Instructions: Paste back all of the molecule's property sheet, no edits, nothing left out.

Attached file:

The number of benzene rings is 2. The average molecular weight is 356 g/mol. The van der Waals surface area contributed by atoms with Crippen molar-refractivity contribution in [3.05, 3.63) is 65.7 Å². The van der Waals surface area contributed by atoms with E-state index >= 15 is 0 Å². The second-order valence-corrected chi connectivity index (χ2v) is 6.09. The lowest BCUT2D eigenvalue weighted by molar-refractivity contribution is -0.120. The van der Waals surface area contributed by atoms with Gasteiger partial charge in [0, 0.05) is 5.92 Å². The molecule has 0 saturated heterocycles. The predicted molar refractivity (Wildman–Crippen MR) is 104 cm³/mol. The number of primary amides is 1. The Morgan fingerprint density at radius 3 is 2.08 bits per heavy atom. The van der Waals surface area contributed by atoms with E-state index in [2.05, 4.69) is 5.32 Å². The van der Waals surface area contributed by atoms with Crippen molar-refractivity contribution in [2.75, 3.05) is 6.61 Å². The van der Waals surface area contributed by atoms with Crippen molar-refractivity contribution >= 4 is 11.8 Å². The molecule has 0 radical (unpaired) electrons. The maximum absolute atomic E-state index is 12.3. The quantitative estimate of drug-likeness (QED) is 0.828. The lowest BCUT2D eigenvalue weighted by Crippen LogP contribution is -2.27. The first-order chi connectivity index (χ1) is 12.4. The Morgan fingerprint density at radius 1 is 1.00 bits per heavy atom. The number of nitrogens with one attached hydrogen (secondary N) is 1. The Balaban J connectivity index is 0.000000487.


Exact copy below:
The number of benzene rings is 2. The average molecular weight is 356 g/mol. The van der Waals surface area contributed by atoms with Crippen molar-refractivity contribution in [3.05, 3.63) is 65.7 Å². The van der Waals surface area contributed by atoms with E-state index >= 15 is 0 Å². The second-order valence-corrected chi connectivity index (χ2v) is 6.09. The lowest BCUT2D eigenvalue weighted by molar-refractivity contribution is -0.120. The van der Waals surface area contributed by atoms with Gasteiger partial charge in [0, 0.05) is 5.92 Å². The molecule has 0 saturated heterocycles. The predicted molar refractivity (Wildman–Crippen MR) is 104 cm³/mol. The number of primary amides is 1. The Morgan fingerprint density at radius 3 is 2.08 bits per heavy atom. The van der Waals surface area contributed by atoms with E-state index in [2.05, 4.69) is 5.32 Å². The van der Waals surface area contributed by atoms with Crippen molar-refractivity contribution in [2.75, 3.05) is 6.61 Å². The van der Waals surface area contributed by atoms with Crippen molar-refractivity contribution >= 4 is 11.8 Å². The molecule has 0 radical (unpaired) electrons. The maximum absolute atomic E-state index is 12.3. The quantitative estimate of drug-likeness (QED) is 0.828. The lowest BCUT2D eigenvalue weighted by Crippen LogP contribution is -2.27. The first-order chi connectivity index (χ1) is 12.4. The Morgan fingerprint density at radius 1 is 1.00 bits per heavy atom. The number of nitrogens with one attached hydrogen (secondary N) is 1. The Balaban J connectivity index is 0.000000487.